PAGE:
Architects expect the sector to contract for the first time in more than two years, new figures from RIBA reveal as the Bank of England warns that the UK may have entered a recession.
RIBA’s recent Futures Trends survey found that practices expect workloads to shrink over the next three months for the first time since June 2020, in the midst of the first coronavirus shutdown.
The August index fell 12 points to -8 after five months of instability in the sector due to rising inflation, rising energy costs and economic uncertainty. Any indicator number less than zero means that respondents expect workloads to decrease.
This comes after the Bank of England moved yesterday to raise interest rates from 1.75% to 2.25%, the highest level in 14 years, in an attempt to curb inflation.
The central bank also said it believed the economy contracted by 0.1% between July and September, having previously forecast growth during this period. The same rate of contraction was recorded between April and June.
This means that the UK may now be in a recession, which is defined as two consecutive quarters of contraction.
All four sectors surveyed by RIBA practices are expected to see a decline in employment over the next three months, despite a slight dip in expectations for the community sector from -10 to -6.
Private housing, which has always been the sector with the most boom since the start of the pandemic, fell into negative territory for the first time since June 2020 with a score of -9.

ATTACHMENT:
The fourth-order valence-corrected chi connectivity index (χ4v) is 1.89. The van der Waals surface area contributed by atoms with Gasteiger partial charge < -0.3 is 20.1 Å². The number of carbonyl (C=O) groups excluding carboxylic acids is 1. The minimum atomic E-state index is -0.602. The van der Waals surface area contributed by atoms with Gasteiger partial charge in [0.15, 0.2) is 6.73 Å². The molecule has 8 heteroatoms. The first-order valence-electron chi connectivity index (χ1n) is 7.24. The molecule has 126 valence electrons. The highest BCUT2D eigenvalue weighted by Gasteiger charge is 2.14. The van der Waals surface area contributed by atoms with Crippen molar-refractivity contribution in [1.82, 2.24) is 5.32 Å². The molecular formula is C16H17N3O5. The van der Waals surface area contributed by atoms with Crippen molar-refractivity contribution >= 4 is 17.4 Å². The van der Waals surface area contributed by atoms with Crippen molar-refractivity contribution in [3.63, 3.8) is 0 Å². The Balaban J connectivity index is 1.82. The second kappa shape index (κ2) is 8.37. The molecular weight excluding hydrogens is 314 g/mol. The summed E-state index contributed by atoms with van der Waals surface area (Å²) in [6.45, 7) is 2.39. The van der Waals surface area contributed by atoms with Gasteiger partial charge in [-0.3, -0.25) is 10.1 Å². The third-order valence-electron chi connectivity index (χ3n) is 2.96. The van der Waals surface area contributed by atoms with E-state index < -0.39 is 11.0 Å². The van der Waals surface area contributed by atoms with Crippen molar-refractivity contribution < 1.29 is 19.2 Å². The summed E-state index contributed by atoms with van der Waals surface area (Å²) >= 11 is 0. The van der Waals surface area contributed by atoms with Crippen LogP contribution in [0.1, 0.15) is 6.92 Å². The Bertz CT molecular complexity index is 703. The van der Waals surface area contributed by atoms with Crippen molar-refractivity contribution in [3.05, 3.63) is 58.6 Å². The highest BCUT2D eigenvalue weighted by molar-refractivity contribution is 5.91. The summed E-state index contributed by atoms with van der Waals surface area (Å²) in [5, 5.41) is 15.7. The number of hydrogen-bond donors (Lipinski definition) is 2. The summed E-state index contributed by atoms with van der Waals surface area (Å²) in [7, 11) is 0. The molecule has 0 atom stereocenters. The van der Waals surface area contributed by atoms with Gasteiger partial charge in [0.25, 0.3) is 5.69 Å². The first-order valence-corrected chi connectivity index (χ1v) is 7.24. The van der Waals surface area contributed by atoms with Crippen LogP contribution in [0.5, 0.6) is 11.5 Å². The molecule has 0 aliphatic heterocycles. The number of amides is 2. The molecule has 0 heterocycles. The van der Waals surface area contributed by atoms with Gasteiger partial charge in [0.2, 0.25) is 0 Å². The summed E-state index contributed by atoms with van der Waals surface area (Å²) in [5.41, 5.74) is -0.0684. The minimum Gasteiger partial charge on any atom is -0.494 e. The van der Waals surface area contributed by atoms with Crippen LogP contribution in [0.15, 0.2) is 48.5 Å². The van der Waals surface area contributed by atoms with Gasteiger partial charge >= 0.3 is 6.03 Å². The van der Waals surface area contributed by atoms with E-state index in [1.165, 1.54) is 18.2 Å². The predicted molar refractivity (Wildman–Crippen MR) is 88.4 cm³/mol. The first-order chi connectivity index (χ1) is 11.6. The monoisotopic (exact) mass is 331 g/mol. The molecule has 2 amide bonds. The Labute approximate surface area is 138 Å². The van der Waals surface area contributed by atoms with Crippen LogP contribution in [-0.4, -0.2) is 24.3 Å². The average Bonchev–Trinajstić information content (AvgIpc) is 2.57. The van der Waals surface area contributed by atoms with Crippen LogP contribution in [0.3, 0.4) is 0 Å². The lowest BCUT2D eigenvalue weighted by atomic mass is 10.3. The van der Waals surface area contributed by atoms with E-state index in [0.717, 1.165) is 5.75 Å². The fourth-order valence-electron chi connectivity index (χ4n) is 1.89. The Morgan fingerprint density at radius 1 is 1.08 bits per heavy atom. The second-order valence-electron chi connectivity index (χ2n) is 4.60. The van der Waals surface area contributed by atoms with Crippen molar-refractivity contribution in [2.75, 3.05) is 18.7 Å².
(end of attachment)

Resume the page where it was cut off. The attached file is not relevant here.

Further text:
The commercial sector fell by three points to -2, while the public sector fell by the same amount to -9.
Pessimism deepened across the board, with workload forecasts in Wales and the West dropping 37 points in one month to -22.
The Midlands and East Anglia each fell by 10 points to zero, while the South of England fell by nine points to -12 and London fell by one point to -7.
Only the north of England expects action to increase, although the region’s index slipped seven points from +13 to +6.
Rising inflation and rising energy costs are “obviously weighing on the minds of architects,” said RIBA’s head of research and economic analysis, Adrian Mallison.
He added, “With reports of bloated construction products, supply chain difficulties, unexpected project costs, and limited contractor and trade person availability, many projects are affected.
“In fact, reports indicate that persistent delays in the planning process are also preventing timely delivery of projects – applications that once took weeks are now taking months, with delays across regions and project types.”